Y. In conclusion it may be said that there is. a - broad distinction between the invasion of a right con*180ferred by tbe constitution, to wit, a right of property, carrying with it, as we have seen, all tbe liberties, attributes and coincident rights which go to effectuate the principal right, and those rights which are the mere creatures of legislative gratuity, where the legislature granting a privilege or bestowing a bounty, may, of course, as no constitutional right is involved, prescribe the conditions upon which the privilege may be exercised or the bounty be obtained. This point finds ample illustration in the recent cases of Frisbie v. United States, 157 U. S. 160, and City of St. Joseph v. Levin, 128 Mo. 588.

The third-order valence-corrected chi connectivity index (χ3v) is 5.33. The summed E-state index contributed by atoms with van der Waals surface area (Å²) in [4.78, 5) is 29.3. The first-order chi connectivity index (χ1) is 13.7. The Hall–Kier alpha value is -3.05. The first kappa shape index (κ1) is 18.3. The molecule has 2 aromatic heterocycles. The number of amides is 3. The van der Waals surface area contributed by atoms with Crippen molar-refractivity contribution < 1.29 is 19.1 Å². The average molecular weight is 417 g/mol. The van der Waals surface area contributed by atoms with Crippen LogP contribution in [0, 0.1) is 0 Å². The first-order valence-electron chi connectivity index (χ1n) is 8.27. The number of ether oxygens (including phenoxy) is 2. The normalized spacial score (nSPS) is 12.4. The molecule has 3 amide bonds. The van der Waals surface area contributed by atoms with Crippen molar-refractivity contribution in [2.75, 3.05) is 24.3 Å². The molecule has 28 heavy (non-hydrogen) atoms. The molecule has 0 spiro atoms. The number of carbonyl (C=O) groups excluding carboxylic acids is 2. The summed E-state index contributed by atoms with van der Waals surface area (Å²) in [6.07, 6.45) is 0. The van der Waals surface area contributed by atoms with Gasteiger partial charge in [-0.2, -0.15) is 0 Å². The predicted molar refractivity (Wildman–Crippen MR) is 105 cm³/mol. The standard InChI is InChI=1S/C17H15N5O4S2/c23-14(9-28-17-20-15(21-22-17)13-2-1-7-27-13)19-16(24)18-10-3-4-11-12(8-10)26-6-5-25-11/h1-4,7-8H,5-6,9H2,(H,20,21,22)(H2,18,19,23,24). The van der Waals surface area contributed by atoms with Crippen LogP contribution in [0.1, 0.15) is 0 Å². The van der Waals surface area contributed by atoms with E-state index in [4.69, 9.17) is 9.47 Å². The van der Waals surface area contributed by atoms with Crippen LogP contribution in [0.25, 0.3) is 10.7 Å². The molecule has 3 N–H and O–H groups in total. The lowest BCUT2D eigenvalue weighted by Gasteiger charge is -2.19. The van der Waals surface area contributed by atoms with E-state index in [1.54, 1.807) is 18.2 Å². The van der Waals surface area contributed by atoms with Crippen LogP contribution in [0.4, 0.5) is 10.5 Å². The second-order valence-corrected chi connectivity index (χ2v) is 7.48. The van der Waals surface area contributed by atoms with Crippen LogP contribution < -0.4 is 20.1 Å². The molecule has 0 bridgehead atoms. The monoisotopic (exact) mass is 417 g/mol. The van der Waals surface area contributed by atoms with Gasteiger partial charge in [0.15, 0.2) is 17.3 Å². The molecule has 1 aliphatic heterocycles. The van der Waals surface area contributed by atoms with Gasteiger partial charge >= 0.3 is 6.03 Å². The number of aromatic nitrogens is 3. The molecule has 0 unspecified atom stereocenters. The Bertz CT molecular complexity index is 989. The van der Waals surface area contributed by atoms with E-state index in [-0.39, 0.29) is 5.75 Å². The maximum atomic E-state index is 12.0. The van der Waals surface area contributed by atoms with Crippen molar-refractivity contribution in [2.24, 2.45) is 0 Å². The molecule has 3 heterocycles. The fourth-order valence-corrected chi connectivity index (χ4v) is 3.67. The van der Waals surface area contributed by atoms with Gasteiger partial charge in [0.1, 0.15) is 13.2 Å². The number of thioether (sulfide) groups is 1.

The premises considered, we reverse the judgment and order the defendant discharged.

All concur.